The best shooters in the world don’t even know what their FOC is. Just ask Levi Morgan, he couldn’t tell you because he doesn’t care. Additionally, I’ve heard him say in person and on multiple podcasts that he gets his competition arrows within 6 grains....and he’s literally shooting spots the size of a dime at unknown yardages. The difference in performance over 5-10% of FOC variance is not measurable by human shooting standards, it’s just not.
With regards to clocking arrows based on their natural rotation off the string, we humans just can’t execute a repeatable shot well enough to notice. We’ve shot hun-dreds of arrows fletched both left and right together at distance and if the bow is re-motely tuned they group all together.
Spine alignment is real and it’s a difference maker. Here’s the kicker.....it’s only an issue on some arrows. Quality shafts that are manufactured properly don’t require spine alignment, ours don’t. I’m sure this will get all the micro influencers up in arms because they have to spine align the expensive arrows they’re promoting but the truth is what it is, sorry.
I could go on and on listing all the finite details that many archers are obsessed
with but I’ll summarize what’s truly important instead, and this is in no particular order.
1. Shoot a heavier arrow at a slower speed and focus on executing perfect shots. Make sure that you can shoot accurately enough first to even at-
tempt to micro-tune your set up.
2. Learn the arrow’s trajectory and try shooting multiple ranges with one pin.
This will force you to learn the cast of your arrow. I promise you that having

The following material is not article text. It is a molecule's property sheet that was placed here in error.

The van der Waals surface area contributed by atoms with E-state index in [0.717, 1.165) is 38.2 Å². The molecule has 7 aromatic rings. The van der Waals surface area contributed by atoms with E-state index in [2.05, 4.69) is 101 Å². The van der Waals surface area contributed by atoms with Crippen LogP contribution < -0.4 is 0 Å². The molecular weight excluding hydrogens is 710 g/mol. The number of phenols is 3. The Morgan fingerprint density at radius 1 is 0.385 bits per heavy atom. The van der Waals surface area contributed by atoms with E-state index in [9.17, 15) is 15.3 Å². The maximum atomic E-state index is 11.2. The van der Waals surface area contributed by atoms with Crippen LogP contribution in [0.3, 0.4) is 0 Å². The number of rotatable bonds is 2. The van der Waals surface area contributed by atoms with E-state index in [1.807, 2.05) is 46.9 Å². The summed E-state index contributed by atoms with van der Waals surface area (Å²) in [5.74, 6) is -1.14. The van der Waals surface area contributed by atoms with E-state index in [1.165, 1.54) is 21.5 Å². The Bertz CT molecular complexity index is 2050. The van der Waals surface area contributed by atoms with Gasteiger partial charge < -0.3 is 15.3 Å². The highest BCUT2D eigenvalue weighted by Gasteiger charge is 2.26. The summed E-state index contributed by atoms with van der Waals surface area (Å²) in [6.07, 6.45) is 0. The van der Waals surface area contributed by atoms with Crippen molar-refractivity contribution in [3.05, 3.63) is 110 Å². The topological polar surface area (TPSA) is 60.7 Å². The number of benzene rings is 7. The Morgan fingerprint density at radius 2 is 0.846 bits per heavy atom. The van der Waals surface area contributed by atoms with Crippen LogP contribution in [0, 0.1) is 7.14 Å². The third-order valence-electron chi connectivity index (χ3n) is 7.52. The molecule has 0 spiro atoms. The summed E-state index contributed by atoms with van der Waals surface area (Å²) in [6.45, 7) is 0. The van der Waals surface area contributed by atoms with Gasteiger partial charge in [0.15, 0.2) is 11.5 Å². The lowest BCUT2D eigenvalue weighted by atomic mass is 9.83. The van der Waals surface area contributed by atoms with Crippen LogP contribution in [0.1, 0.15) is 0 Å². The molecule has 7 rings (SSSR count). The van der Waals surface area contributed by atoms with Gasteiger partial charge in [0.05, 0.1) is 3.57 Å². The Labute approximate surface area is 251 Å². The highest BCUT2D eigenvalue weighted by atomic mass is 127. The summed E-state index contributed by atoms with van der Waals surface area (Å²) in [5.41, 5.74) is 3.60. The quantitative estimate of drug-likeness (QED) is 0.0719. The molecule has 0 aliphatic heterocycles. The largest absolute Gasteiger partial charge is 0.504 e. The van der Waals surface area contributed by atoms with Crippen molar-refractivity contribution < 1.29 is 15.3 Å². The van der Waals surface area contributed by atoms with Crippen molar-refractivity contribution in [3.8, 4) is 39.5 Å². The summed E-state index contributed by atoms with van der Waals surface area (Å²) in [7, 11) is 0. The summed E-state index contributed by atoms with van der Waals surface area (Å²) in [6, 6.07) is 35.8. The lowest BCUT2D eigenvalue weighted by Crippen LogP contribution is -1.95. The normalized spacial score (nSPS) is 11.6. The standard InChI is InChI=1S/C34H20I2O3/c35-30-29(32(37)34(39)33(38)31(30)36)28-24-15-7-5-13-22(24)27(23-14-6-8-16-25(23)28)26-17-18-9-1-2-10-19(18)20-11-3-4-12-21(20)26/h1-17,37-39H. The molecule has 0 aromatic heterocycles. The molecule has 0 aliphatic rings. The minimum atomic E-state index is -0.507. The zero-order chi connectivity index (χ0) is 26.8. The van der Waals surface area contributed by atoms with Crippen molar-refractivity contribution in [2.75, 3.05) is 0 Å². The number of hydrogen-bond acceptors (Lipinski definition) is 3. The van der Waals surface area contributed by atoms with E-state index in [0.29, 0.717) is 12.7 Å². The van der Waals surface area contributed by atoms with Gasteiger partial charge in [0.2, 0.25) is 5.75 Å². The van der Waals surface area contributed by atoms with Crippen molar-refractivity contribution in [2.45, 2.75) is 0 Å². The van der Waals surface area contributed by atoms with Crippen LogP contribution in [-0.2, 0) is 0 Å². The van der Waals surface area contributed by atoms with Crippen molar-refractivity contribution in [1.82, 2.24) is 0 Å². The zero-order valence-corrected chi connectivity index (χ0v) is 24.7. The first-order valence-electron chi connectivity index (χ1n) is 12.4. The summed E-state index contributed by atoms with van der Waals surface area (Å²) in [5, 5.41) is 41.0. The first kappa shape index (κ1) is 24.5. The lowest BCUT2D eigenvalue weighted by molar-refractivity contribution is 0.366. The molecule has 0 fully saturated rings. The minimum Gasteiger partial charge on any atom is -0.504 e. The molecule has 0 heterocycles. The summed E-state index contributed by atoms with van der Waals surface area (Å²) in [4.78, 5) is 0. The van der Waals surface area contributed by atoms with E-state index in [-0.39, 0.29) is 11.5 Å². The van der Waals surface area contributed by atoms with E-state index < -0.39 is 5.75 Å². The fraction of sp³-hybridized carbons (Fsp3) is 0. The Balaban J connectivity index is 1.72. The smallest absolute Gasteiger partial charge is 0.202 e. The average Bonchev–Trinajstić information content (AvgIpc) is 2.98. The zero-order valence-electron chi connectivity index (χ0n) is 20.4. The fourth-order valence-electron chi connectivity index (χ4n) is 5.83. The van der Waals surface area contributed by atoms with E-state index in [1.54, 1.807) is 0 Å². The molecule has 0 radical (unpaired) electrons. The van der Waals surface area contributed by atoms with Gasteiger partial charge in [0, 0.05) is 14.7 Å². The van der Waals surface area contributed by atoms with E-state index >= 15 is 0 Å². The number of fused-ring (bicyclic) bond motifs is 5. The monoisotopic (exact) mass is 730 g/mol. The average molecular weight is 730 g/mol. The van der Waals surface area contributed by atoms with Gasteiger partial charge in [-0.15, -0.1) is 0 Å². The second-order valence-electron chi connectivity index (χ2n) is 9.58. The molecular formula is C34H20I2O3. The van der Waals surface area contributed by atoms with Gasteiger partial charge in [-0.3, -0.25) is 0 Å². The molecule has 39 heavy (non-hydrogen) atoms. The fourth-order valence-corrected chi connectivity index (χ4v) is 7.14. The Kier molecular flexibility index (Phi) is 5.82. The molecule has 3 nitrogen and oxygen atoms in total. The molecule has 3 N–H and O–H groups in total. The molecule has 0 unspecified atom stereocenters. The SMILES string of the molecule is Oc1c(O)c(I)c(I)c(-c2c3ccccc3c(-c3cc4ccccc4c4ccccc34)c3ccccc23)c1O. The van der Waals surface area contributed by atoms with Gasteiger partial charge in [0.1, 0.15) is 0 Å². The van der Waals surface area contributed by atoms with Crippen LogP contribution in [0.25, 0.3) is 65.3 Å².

that capability will pay dividends in the field.
3. Practice forcing yourself to induce bad grip torque a certain way as to
achieve poor arrow flight. Torque a group left, then right and you’ll amazed
what you’ll learn by intentionally doing it wrong.
4. Fletch your own arrows, tie your own D-loop and peep, and re-serve your
string. Get very familiar with your equipment because five miles in the
backcountry is not the place to learn.
5. You DO NOT have to get a new bow every year. It would be much better to
keep a bow as long as possible to become intimately familiar with it.
6. Keep your bow simple, simple, simple! If I could weld everything to my
bow to eliminate screws, springs, etc I’d be overjoyed.
7. Don’t follow every new trend, gadget, or product. There’s really not been
any new product in the last ten years that I would consider a “game chang-
er”. In fact, the majority of new products I’ve seen released in the last few
years have been worse rather than an improvement.
8. Do not set your bow up one way for 3D and another way for hunting.
You’re defeating the purpose.
I know that some of this may come across as pessimistic to an extent, but there’s no other way to communicate the difference between BS and the truth without sounding that way. Our goal is to see more guy’s success stories each year and the only way to do that is impart what knowledge we have from a lifetime of experiences, both good and bad.
As always, thank you for your continued support of this little company we love so
much. It’s brings great joy to us each day as we continue to expand our reach to those seeking guidance in their journey to becoming a better bowhunter.